Water Feeding Beautiful Voices: An Odd Philological Detail

Vitruvius 8. 25

“Gaius Julius, Masinissa’s son, who controlled all the lands of the city [Zama], fought alongside the emperor. He was my guest from time to time. In our daily conversations we often were compelled to argue about philology.

Once we had a debate about the power of water and its finer qualities. He told me that there were springs which came from his own land along which whoever was born there developed exceptional singing voices. Because of this, people used to purchase fine looking lads and full-grown girls to mate with them, so that the children who were born from them would be exceptional in voice and form.”

Gaius Iulius Masinissae filius, cuius erant totius oppidi agrorum possessiones, cum patre Caesare militavit. Is hospitio meo est usus. Ita cotidiano convictu necesse fuerat de philologia  disputare. Interim cum esset inter nos de aquae potestate et ius virtutibus sermo, exposuit esse in ea terra eiusmodi fontes, ut, qui ibi procrearentur, voces ad cantandum egregias haberent, ideoque semper transmarinos catlastros emere formonsos et puellas maturas eosque coniungere, ut, qui nascerentur ex his, non solum voce egregia sed etiam forma essent non invenusta.

Frescoes of Marine Life found on a wall along the via La Portuense in the river port of San Paolo Rome CE) – National Museum of Rome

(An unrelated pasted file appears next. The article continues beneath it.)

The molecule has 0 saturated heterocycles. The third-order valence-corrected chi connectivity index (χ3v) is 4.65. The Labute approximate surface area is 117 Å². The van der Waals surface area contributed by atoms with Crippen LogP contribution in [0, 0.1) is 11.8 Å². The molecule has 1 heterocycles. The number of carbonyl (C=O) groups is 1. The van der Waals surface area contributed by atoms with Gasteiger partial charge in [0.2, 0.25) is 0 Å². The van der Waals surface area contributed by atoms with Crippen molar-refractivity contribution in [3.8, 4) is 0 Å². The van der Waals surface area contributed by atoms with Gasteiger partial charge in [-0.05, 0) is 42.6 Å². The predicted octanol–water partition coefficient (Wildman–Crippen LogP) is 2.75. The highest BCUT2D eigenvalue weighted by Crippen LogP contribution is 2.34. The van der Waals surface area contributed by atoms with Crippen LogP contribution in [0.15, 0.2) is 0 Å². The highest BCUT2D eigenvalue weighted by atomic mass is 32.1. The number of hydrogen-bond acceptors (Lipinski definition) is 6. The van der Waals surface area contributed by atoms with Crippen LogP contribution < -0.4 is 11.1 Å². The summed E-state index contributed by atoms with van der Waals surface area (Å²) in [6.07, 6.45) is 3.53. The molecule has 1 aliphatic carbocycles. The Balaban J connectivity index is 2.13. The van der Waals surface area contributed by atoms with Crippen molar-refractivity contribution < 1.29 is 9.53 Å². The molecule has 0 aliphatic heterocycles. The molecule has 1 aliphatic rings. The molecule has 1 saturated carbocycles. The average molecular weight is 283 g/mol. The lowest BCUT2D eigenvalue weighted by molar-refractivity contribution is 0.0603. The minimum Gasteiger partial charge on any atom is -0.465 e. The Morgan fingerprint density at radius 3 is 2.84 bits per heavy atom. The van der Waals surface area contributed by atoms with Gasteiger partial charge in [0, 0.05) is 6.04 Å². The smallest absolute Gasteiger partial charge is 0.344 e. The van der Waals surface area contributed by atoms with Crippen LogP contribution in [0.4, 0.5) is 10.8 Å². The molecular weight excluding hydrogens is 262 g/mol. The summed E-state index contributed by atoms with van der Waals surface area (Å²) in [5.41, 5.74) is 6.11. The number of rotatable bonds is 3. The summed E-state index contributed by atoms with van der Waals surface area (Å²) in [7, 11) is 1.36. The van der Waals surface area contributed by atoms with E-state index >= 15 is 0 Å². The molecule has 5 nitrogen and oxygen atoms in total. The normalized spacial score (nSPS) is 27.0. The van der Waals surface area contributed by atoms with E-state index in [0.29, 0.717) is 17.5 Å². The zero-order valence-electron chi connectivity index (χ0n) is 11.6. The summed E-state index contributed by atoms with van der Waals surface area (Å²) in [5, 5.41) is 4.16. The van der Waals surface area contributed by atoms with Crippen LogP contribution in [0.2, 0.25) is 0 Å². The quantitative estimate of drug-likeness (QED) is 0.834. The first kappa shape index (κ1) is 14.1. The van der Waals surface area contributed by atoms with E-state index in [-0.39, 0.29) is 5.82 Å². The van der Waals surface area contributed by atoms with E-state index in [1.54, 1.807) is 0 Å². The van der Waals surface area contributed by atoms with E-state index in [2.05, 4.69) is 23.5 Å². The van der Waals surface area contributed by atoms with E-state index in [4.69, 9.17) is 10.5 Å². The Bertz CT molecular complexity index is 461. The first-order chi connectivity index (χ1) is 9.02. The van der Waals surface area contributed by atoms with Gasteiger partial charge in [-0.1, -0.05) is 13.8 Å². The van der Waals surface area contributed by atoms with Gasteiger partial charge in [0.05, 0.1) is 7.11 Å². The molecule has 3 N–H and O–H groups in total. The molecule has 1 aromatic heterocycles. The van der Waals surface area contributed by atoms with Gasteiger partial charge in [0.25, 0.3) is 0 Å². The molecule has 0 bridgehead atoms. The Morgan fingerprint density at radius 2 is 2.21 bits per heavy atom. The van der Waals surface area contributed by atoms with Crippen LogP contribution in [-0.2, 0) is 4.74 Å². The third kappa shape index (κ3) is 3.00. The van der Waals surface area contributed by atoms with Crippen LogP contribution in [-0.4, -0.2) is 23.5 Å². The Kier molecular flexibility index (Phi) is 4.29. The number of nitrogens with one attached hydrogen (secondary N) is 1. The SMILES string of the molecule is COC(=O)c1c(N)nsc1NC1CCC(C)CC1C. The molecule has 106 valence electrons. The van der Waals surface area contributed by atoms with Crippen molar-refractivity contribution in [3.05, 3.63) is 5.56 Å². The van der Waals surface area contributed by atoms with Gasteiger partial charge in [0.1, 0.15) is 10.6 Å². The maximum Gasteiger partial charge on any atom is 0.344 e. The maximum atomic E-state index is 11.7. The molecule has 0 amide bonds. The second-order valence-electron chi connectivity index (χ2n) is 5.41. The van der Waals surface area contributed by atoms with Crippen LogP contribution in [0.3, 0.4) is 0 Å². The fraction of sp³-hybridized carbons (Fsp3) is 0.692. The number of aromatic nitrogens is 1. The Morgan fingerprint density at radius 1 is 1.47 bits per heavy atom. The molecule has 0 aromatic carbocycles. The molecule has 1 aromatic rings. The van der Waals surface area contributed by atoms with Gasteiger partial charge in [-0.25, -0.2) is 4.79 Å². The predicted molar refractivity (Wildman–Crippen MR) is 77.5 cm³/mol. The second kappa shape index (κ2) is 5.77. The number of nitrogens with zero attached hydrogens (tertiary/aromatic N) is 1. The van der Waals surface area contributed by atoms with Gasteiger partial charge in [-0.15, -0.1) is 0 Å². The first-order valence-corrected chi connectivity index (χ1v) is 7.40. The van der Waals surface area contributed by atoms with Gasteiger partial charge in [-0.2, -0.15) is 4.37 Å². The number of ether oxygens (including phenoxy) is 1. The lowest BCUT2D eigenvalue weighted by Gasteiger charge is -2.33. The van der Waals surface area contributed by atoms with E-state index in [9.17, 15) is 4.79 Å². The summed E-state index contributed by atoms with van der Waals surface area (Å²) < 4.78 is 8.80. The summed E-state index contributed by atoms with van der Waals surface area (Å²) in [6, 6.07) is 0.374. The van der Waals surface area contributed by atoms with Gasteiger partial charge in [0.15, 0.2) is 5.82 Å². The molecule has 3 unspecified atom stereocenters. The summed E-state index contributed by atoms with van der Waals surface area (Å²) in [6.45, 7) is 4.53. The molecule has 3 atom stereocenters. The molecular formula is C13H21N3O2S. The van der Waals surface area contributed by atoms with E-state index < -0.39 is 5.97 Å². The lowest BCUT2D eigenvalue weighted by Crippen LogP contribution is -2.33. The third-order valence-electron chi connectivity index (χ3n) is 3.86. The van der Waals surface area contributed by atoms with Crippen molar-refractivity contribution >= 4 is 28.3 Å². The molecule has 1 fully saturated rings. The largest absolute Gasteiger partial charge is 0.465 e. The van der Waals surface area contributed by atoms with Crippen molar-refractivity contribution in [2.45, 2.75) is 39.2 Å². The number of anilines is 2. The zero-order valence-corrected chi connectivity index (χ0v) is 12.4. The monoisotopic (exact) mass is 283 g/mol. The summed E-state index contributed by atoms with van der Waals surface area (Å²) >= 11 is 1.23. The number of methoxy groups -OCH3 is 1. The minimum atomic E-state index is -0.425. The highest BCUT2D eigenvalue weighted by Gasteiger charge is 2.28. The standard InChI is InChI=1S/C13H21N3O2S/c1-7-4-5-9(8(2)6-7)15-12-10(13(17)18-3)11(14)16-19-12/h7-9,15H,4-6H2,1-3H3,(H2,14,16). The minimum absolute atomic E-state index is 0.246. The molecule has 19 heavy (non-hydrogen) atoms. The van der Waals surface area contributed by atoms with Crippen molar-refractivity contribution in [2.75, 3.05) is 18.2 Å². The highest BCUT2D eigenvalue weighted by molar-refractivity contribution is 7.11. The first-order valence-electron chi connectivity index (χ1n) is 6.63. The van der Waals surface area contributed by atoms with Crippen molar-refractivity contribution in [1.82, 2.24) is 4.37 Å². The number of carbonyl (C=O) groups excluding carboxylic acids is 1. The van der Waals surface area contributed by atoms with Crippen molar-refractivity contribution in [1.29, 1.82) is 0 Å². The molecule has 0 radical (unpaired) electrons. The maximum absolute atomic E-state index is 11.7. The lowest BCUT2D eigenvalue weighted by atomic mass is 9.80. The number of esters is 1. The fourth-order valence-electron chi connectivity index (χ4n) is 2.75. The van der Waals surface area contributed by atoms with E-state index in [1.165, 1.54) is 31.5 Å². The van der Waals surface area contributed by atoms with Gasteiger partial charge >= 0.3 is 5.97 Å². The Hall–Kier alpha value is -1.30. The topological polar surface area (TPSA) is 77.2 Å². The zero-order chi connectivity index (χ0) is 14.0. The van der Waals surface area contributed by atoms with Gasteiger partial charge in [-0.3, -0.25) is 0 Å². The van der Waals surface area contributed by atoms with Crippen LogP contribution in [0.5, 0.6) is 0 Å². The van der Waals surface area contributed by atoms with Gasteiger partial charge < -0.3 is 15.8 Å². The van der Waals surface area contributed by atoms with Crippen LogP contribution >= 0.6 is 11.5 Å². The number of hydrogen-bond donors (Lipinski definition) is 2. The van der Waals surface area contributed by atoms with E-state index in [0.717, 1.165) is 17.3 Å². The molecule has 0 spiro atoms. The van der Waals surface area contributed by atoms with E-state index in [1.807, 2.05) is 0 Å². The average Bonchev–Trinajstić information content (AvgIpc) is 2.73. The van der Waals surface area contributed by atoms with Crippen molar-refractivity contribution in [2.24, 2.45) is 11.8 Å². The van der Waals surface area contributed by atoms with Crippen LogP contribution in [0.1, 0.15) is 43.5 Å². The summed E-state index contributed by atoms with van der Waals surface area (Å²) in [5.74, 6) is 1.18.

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Frescoes found, in the river port of San Paolo Rome  – National Museum of Rome

Pindar, Ol. 1 1–7

“Water is best, yet gold shining as a fire
Clear in the night is beyond all noble wealth—
But if you desire,
Dear heart, to sing of contests,
Don’t look farther than the sun
For any bright star warmer by day, alone in the sky.
And let us sing no contest greater than Olympia.”

Α′ ῎Αριστον μὲν ὕδωρ, ὁ δὲ χρυσὸς αἰθόμενον πῦρ
ἅτε διαπρέπει νυκτὶ μεγάνορος ἔξοχα πλούτου·
εἰ δ’ ἄεθλα γαρύεν
ἔλδεαι, φίλον ἦτορ,
μηκέτ’ ἀελίου σκόπει
ἄλλο θαλπνότερον ἐν ἁμέρᾳ φαεν-
νὸν ἄστρον ἐρήμας δι’ αἰθέρος,
μηδ’ ᾿Ολυμπίας ἀγῶνα φέρτερον αὐδάσομεν·

Thales, fr. 20

“Water is the beginning and the end of everything.”

[οὕτος ἔφη] ἀρχὴν τοῦ παντὸς εἶναι καὶ τέλος τὸ ὕδωρ

Pity the Cruel

Boethius, Consolation 3.140-150

“Evil people themselves, too, if they were allowed to catch some sight of the virtue they left through a small imperfection, and they could note that they would put down the filth of their vices thanks to the tortures of their punishments, once they weighed them against the value of acquiring goodness, they would not consider them torturous at all, but they would refuse the aid of defense attorneys and surrender themselves fully to their accusers and judges.

If this happened, there would be no place among wise men any longer for hatred. For who hates good people except for complete fools? But hating the wicked lacks reason too. For if, just as feeling faint is a sickness of the body, in the same way vice is a kind of sickness of minds. And since we should think those sick in body worthy less of hatred than of pity, so much more should those who are sick in mind not be attacked but be pitied, those whose minds are afflicted by a wickedness more cruel than any frailty.”